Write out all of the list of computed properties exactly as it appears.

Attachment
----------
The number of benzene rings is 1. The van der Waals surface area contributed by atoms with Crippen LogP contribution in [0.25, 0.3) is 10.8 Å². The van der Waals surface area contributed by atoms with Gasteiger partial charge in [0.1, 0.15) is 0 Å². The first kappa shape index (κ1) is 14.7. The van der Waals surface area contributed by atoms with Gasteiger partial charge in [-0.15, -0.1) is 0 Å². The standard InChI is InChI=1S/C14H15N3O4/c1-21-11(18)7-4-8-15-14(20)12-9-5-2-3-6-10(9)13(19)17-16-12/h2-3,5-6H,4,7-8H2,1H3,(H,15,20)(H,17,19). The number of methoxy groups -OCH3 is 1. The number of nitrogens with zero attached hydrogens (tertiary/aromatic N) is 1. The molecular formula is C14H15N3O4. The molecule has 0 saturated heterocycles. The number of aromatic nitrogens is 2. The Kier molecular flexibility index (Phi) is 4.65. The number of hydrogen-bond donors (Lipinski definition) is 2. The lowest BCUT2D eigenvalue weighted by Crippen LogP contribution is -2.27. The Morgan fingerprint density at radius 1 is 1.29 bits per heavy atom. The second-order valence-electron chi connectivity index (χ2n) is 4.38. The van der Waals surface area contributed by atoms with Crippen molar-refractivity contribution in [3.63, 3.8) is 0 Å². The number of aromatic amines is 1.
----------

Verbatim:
The number of benzene rings is 1. The van der Waals surface area contributed by atoms with Crippen LogP contribution in [0.25, 0.3) is 10.8 Å². The van der Waals surface area contributed by atoms with Gasteiger partial charge in [0.1, 0.15) is 0 Å². The first kappa shape index (κ1) is 14.7. The van der Waals surface area contributed by atoms with Gasteiger partial charge in [-0.15, -0.1) is 0 Å². The standard InChI is InChI=1S/C14H15N3O4/c1-21-11(18)7-4-8-15-14(20)12-9-5-2-3-6-10(9)13(19)17-16-12/h2-3,5-6H,4,7-8H2,1H3,(H,15,20)(H,17,19). The number of methoxy groups -OCH3 is 1. The number of nitrogens with zero attached hydrogens (tertiary/aromatic N) is 1. The molecular formula is C14H15N3O4. The molecule has 0 saturated heterocycles. The number of aromatic nitrogens is 2. The Kier molecular flexibility index (Phi) is 4.65. The number of hydrogen-bond donors (Lipinski definition) is 2. The lowest BCUT2D eigenvalue weighted by Crippen LogP contribution is -2.27. The Morgan fingerprint density at radius 1 is 1.29 bits per heavy atom. The second-order valence-electron chi connectivity index (χ2n) is 4.38. The van der Waals surface area contributed by atoms with Crippen molar-refractivity contribution in [3.63, 3.8) is 0 Å². The number of aromatic amines is 1.